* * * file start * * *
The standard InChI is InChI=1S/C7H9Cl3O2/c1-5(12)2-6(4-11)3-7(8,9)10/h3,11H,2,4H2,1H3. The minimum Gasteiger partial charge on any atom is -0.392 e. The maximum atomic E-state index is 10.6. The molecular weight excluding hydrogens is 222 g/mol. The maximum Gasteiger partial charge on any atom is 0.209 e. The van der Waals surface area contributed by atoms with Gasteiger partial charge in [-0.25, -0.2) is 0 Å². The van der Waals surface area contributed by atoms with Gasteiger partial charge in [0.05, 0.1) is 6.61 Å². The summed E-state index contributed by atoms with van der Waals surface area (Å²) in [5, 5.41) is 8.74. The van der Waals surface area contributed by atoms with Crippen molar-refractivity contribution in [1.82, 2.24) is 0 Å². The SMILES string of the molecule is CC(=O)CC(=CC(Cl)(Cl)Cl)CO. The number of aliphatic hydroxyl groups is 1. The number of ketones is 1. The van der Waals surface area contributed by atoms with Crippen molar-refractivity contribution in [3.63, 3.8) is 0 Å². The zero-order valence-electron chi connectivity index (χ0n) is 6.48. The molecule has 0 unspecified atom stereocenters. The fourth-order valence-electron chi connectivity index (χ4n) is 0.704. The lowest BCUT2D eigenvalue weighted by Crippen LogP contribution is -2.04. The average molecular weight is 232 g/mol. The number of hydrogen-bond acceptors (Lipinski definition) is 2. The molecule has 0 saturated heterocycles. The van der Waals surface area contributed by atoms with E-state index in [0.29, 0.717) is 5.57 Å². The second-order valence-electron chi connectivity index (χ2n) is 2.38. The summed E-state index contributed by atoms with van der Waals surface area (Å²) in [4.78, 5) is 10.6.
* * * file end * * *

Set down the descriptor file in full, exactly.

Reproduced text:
The standard InChI is InChI=1S/C7H9Cl3O2/c1-5(12)2-6(4-11)3-7(8,9)10/h3,11H,2,4H2,1H3. The minimum Gasteiger partial charge on any atom is -0.392 e. The maximum atomic E-state index is 10.6. The molecular weight excluding hydrogens is 222 g/mol. The maximum Gasteiger partial charge on any atom is 0.209 e. The van der Waals surface area contributed by atoms with Gasteiger partial charge in [-0.25, -0.2) is 0 Å². The van der Waals surface area contributed by atoms with Gasteiger partial charge in [0.05, 0.1) is 6.61 Å². The summed E-state index contributed by atoms with van der Waals surface area (Å²) in [5, 5.41) is 8.74. The van der Waals surface area contributed by atoms with Crippen molar-refractivity contribution in [1.82, 2.24) is 0 Å². The SMILES string of the molecule is CC(=O)CC(=CC(Cl)(Cl)Cl)CO. The number of aliphatic hydroxyl groups is 1. The number of ketones is 1. The van der Waals surface area contributed by atoms with Crippen molar-refractivity contribution in [3.63, 3.8) is 0 Å². The zero-order valence-electron chi connectivity index (χ0n) is 6.48. The molecule has 0 unspecified atom stereocenters. The fourth-order valence-electron chi connectivity index (χ4n) is 0.704. The lowest BCUT2D eigenvalue weighted by Crippen LogP contribution is -2.04. The average molecular weight is 232 g/mol. The number of hydrogen-bond acceptors (Lipinski definition) is 2. The molecule has 0 saturated heterocycles. The van der Waals surface area contributed by atoms with E-state index in [0.29, 0.717) is 5.57 Å². The second-order valence-electron chi connectivity index (χ2n) is 2.38. The summed E-state index contributed by atoms with van der Waals surface area (Å²) in [4.78, 5) is 10.6.